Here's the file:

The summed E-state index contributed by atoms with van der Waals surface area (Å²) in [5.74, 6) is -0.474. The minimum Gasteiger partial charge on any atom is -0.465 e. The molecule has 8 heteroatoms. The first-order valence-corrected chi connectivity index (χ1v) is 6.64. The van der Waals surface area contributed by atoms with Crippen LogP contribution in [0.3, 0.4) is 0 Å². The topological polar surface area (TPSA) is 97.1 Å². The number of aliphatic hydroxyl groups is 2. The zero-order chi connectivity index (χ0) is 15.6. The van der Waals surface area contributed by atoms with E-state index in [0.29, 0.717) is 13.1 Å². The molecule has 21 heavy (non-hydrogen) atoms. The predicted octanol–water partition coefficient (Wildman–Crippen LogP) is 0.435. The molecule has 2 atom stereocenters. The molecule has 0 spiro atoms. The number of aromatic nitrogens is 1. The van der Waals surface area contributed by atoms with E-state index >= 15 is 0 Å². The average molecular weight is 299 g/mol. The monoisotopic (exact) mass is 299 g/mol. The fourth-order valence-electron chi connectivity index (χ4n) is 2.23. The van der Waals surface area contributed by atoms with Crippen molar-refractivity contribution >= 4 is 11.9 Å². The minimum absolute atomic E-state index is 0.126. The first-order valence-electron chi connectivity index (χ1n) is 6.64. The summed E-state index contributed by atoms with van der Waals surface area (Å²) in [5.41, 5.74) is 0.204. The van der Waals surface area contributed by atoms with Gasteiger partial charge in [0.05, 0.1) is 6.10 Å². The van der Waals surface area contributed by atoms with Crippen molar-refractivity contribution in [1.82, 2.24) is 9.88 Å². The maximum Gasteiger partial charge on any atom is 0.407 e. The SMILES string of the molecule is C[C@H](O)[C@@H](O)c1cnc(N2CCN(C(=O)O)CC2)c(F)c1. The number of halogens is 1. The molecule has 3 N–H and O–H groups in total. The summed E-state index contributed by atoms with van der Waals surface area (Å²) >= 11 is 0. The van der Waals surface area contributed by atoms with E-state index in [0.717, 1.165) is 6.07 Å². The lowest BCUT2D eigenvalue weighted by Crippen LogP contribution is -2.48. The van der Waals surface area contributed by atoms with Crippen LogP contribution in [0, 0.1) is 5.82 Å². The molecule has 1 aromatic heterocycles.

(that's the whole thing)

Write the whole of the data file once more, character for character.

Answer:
The summed E-state index contributed by atoms with van der Waals surface area (Å²) in [5.74, 6) is -0.474. The minimum Gasteiger partial charge on any atom is -0.465 e. The molecule has 8 heteroatoms. The first-order valence-corrected chi connectivity index (χ1v) is 6.64. The van der Waals surface area contributed by atoms with Crippen LogP contribution in [0.3, 0.4) is 0 Å². The topological polar surface area (TPSA) is 97.1 Å². The number of aliphatic hydroxyl groups is 2. The zero-order chi connectivity index (χ0) is 15.6. The van der Waals surface area contributed by atoms with E-state index in [0.29, 0.717) is 13.1 Å². The molecule has 21 heavy (non-hydrogen) atoms. The predicted octanol–water partition coefficient (Wildman–Crippen LogP) is 0.435. The molecule has 2 atom stereocenters. The molecule has 0 spiro atoms. The number of aromatic nitrogens is 1. The van der Waals surface area contributed by atoms with E-state index >= 15 is 0 Å². The average molecular weight is 299 g/mol. The monoisotopic (exact) mass is 299 g/mol. The fourth-order valence-electron chi connectivity index (χ4n) is 2.23. The van der Waals surface area contributed by atoms with Crippen molar-refractivity contribution >= 4 is 11.9 Å². The minimum absolute atomic E-state index is 0.126. The first-order valence-electron chi connectivity index (χ1n) is 6.64. The summed E-state index contributed by atoms with van der Waals surface area (Å²) in [5.41, 5.74) is 0.204. The van der Waals surface area contributed by atoms with Gasteiger partial charge in [0.05, 0.1) is 6.10 Å². The van der Waals surface area contributed by atoms with Crippen molar-refractivity contribution in [1.82, 2.24) is 9.88 Å². The maximum Gasteiger partial charge on any atom is 0.407 e. The SMILES string of the molecule is C[C@H](O)[C@@H](O)c1cnc(N2CCN(C(=O)O)CC2)c(F)c1. The number of halogens is 1. The molecule has 3 N–H and O–H groups in total. The summed E-state index contributed by atoms with van der Waals surface area (Å²) >= 11 is 0. The van der Waals surface area contributed by atoms with E-state index in [0.717, 1.165) is 6.07 Å². The lowest BCUT2D eigenvalue weighted by Crippen LogP contribution is -2.48. The van der Waals surface area contributed by atoms with Crippen LogP contribution in [0, 0.1) is 5.82 Å². The molecule has 1 aromatic heterocycles.